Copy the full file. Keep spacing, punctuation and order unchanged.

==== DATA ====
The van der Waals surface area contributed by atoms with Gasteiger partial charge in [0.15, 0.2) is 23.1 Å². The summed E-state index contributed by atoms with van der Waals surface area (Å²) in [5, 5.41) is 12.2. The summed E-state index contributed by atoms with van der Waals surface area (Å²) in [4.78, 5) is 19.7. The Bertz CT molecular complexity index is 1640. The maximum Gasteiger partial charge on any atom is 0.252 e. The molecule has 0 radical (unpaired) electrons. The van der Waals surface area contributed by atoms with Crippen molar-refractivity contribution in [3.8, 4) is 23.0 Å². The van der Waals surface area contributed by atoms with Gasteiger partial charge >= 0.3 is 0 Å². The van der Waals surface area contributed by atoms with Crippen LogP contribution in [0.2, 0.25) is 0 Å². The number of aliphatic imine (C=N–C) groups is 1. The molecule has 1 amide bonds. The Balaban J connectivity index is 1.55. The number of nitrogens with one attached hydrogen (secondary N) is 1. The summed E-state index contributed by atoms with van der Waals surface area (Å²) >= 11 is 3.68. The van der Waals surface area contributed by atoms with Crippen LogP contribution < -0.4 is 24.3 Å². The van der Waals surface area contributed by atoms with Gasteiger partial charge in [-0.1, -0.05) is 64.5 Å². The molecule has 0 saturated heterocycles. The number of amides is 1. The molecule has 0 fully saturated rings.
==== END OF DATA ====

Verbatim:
The van der Waals surface area contributed by atoms with Gasteiger partial charge in [0.15, 0.2) is 23.1 Å². The summed E-state index contributed by atoms with van der Waals surface area (Å²) in [5, 5.41) is 12.2. The summed E-state index contributed by atoms with van der Waals surface area (Å²) in [4.78, 5) is 19.7. The Bertz CT molecular complexity index is 1640. The maximum Gasteiger partial charge on any atom is 0.252 e. The molecule has 0 radical (unpaired) electrons. The van der Waals surface area contributed by atoms with Crippen molar-refractivity contribution in [3.8, 4) is 23.0 Å². The van der Waals surface area contributed by atoms with Gasteiger partial charge >= 0.3 is 0 Å². The van der Waals surface area contributed by atoms with Crippen LogP contribution in [0.2, 0.25) is 0 Å². The number of aliphatic imine (C=N–C) groups is 1. The molecule has 1 amide bonds. The Balaban J connectivity index is 1.55. The number of nitrogens with one attached hydrogen (secondary N) is 1. The summed E-state index contributed by atoms with van der Waals surface area (Å²) >= 11 is 3.68. The van der Waals surface area contributed by atoms with Crippen LogP contribution < -0.4 is 24.3 Å². The van der Waals surface area contributed by atoms with Gasteiger partial charge in [-0.1, -0.05) is 64.5 Å². The molecule has 0 saturated heterocycles. The number of amides is 1. The molecule has 0 fully saturated rings.